In an opioid epidemic that is killing tens of thousands of people nationwide, finding and paying for addiction treatment remains a challenge for low-income Americans, particularly in the South and parts of the West, reports Stateline. The Affordable Care Act required Medicaid, the state-federal health program for the poor, to start paying for all available substance abuse treatments in 2014, a provision seen as a boon for low-income people who previously were not covered for addiction treatment. Medicaid coverage of the most widely used opioid addiction medication, buprenorphine, varies widely among states. Many doctors don’t want to treat Medicaid patients for addiction. Red tape can make it difficult for many Medicaid recipients with addictions to get effective treatment.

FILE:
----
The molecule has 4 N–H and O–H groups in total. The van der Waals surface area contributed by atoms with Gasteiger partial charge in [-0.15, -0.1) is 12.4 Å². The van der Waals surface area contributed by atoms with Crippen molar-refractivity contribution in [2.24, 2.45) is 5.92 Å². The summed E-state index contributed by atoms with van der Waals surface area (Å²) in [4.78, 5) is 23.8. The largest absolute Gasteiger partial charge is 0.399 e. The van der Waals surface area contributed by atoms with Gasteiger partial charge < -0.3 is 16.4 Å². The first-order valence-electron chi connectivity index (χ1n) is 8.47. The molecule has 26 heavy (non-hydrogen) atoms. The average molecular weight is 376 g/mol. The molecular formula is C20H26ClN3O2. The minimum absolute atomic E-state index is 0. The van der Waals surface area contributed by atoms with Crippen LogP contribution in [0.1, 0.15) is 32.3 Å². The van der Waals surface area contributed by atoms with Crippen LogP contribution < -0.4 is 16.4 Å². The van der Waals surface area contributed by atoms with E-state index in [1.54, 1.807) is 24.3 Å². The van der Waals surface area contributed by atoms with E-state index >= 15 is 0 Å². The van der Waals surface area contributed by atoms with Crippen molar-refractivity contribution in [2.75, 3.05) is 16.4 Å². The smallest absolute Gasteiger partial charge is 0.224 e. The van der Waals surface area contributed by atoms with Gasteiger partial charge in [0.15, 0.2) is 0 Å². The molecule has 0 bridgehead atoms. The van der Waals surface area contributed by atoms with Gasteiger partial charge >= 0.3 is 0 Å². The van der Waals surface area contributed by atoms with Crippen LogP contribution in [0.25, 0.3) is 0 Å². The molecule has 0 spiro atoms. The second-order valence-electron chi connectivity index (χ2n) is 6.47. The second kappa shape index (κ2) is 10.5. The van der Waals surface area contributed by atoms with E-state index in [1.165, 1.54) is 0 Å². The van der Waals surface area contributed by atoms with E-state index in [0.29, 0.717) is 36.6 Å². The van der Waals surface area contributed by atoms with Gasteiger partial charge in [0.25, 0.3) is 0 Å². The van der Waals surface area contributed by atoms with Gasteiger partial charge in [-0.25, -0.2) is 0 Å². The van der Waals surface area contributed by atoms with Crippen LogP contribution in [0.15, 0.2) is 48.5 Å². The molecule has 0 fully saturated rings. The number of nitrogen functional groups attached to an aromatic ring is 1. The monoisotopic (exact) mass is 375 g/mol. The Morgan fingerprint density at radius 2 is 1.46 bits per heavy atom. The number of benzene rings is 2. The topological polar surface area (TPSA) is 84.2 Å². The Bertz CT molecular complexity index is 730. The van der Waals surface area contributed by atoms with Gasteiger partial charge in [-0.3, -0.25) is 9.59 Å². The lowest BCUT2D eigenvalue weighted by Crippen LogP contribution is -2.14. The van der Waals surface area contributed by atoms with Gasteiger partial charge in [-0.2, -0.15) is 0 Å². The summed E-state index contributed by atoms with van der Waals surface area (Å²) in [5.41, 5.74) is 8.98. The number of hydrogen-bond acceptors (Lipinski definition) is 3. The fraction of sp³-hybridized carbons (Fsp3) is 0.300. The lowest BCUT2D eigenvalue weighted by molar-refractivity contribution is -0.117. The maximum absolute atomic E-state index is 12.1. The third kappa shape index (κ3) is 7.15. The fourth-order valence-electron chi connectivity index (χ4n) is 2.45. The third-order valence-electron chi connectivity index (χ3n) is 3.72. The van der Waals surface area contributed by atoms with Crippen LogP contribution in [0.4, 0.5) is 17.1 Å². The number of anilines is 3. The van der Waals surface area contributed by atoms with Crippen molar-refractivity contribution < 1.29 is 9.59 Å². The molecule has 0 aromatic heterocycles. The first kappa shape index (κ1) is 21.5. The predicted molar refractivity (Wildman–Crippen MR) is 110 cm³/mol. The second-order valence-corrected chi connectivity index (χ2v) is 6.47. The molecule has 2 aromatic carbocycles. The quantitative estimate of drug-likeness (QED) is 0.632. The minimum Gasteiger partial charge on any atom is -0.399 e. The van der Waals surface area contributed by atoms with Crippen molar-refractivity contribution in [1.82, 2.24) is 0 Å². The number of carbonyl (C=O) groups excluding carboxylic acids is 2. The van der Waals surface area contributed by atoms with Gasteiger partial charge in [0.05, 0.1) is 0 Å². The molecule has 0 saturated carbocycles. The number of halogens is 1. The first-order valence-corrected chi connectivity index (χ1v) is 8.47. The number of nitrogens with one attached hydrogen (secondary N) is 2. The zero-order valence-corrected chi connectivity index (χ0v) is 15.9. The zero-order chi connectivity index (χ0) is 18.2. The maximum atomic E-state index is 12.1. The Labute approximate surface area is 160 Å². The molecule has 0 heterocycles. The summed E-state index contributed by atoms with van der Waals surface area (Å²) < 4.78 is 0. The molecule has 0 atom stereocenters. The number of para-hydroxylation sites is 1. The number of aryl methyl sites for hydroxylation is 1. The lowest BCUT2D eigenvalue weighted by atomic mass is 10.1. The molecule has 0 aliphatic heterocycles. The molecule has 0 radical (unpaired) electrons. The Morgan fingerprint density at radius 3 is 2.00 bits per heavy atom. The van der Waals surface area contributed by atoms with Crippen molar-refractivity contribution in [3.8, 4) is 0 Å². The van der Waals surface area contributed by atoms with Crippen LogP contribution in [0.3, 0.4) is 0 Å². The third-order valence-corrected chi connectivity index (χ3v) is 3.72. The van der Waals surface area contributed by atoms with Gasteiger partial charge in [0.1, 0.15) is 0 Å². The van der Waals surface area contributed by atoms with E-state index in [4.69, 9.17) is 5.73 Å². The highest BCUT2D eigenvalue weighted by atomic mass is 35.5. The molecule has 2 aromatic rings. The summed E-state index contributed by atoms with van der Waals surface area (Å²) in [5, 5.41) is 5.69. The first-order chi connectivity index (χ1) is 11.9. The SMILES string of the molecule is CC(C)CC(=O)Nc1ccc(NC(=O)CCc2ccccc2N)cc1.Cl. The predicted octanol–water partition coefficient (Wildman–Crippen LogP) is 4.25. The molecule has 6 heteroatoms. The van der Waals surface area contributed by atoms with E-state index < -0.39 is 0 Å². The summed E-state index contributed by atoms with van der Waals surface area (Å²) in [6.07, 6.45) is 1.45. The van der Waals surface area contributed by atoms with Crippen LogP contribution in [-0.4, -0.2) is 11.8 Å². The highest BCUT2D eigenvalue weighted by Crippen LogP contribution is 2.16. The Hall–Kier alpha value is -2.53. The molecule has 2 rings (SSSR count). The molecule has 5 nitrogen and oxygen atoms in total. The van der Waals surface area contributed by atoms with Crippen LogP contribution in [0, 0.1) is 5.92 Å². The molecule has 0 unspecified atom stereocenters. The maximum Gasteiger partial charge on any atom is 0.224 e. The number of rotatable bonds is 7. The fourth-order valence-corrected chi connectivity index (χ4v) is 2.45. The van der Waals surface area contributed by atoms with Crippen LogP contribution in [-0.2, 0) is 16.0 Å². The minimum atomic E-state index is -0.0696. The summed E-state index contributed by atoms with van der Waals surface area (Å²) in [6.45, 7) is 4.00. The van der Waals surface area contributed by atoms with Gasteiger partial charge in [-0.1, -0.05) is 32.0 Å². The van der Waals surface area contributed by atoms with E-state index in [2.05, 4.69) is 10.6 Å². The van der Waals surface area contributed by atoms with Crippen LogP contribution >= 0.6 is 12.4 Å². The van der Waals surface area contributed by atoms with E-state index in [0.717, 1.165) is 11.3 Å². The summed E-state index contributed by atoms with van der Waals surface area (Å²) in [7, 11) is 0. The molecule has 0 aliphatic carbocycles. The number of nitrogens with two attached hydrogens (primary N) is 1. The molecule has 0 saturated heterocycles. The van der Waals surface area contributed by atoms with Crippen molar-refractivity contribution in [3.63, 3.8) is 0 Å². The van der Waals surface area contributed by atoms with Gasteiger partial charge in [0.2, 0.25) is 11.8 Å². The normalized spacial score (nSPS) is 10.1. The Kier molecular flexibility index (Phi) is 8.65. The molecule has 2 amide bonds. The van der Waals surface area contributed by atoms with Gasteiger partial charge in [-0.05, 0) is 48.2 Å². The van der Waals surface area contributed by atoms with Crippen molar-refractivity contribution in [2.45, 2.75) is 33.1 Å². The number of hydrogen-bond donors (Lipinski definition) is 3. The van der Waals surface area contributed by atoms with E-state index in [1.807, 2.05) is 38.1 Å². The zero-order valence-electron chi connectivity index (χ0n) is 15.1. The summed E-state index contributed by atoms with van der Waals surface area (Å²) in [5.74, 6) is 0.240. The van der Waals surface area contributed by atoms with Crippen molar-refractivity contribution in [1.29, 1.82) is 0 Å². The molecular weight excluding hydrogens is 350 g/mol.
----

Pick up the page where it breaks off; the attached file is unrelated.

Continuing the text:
All this has consequences as the nation battles the epidemic. Medicaid enrollees suffer from opioid addiction and other substance abuse disorders at a higher rate than the general population. “What we see in far too many Medicaid plans are restrictions and approaches to addiction treatment that are not in line with the way we treat other diseases,” said Dr. Kelly Clark, president-elect of the American Society of Addiction Medicine (ASAM). “Some plans require patients to wean off of their addiction medications. Would you tell a heart patient he needs to taper off of his medication after a year?” All states reimburse for the medication, but in many places, the fees Medicaid pays doctors are considered too low and the paperwork too time-consuming to attract an adequate number of providers willing to treat Medicaid enrollees with addictions.